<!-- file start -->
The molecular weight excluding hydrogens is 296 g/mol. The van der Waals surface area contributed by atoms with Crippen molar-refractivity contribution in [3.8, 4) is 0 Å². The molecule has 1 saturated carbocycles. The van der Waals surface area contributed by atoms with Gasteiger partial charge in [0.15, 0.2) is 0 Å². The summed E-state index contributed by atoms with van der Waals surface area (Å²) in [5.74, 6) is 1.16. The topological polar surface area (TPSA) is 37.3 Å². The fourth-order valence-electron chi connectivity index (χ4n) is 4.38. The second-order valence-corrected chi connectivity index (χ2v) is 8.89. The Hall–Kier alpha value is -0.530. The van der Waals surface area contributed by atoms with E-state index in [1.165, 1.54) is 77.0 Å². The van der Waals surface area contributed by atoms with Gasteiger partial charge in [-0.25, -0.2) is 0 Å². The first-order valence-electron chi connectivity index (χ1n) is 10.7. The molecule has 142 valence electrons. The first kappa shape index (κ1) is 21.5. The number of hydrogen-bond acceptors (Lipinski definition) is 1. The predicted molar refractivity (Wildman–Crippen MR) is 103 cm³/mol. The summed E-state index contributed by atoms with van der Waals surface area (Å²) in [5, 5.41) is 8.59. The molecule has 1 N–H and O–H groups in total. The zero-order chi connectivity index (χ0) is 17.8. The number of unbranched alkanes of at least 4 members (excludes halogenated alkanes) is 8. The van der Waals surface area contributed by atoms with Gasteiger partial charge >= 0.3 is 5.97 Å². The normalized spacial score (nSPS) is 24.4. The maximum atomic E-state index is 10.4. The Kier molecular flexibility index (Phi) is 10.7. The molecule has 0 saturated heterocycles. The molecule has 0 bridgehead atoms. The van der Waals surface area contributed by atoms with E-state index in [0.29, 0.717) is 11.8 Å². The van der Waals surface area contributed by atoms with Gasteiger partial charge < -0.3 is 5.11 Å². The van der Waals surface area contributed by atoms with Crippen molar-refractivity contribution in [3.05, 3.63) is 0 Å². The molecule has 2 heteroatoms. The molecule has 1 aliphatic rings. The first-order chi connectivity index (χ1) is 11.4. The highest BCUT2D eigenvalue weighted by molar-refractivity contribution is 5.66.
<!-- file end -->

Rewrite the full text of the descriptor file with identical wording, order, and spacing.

The molecular weight excluding hydrogens is 296 g/mol. The van der Waals surface area contributed by atoms with Crippen molar-refractivity contribution in [3.8, 4) is 0 Å². The molecule has 1 saturated carbocycles. The van der Waals surface area contributed by atoms with Gasteiger partial charge in [0.15, 0.2) is 0 Å². The summed E-state index contributed by atoms with van der Waals surface area (Å²) in [5.74, 6) is 1.16. The topological polar surface area (TPSA) is 37.3 Å². The fourth-order valence-electron chi connectivity index (χ4n) is 4.38. The second-order valence-corrected chi connectivity index (χ2v) is 8.89. The Hall–Kier alpha value is -0.530. The van der Waals surface area contributed by atoms with E-state index in [1.165, 1.54) is 77.0 Å². The van der Waals surface area contributed by atoms with Gasteiger partial charge in [-0.25, -0.2) is 0 Å². The first-order valence-electron chi connectivity index (χ1n) is 10.7. The molecule has 142 valence electrons. The first kappa shape index (κ1) is 21.5. The number of hydrogen-bond acceptors (Lipinski definition) is 1. The predicted molar refractivity (Wildman–Crippen MR) is 103 cm³/mol. The summed E-state index contributed by atoms with van der Waals surface area (Å²) in [5, 5.41) is 8.59. The molecule has 1 N–H and O–H groups in total. The zero-order chi connectivity index (χ0) is 17.8. The number of unbranched alkanes of at least 4 members (excludes halogenated alkanes) is 8. The van der Waals surface area contributed by atoms with Gasteiger partial charge >= 0.3 is 5.97 Å². The normalized spacial score (nSPS) is 24.4. The maximum atomic E-state index is 10.4. The Kier molecular flexibility index (Phi) is 10.7. The molecule has 0 saturated heterocycles. The molecule has 0 bridgehead atoms. The van der Waals surface area contributed by atoms with E-state index in [0.29, 0.717) is 11.8 Å². The van der Waals surface area contributed by atoms with Gasteiger partial charge < -0.3 is 5.11 Å². The van der Waals surface area contributed by atoms with Crippen molar-refractivity contribution in [3.05, 3.63) is 0 Å². The molecule has 2 heteroatoms. The molecule has 1 aliphatic rings. The first-order chi connectivity index (χ1) is 11.4. The highest BCUT2D eigenvalue weighted by molar-refractivity contribution is 5.66.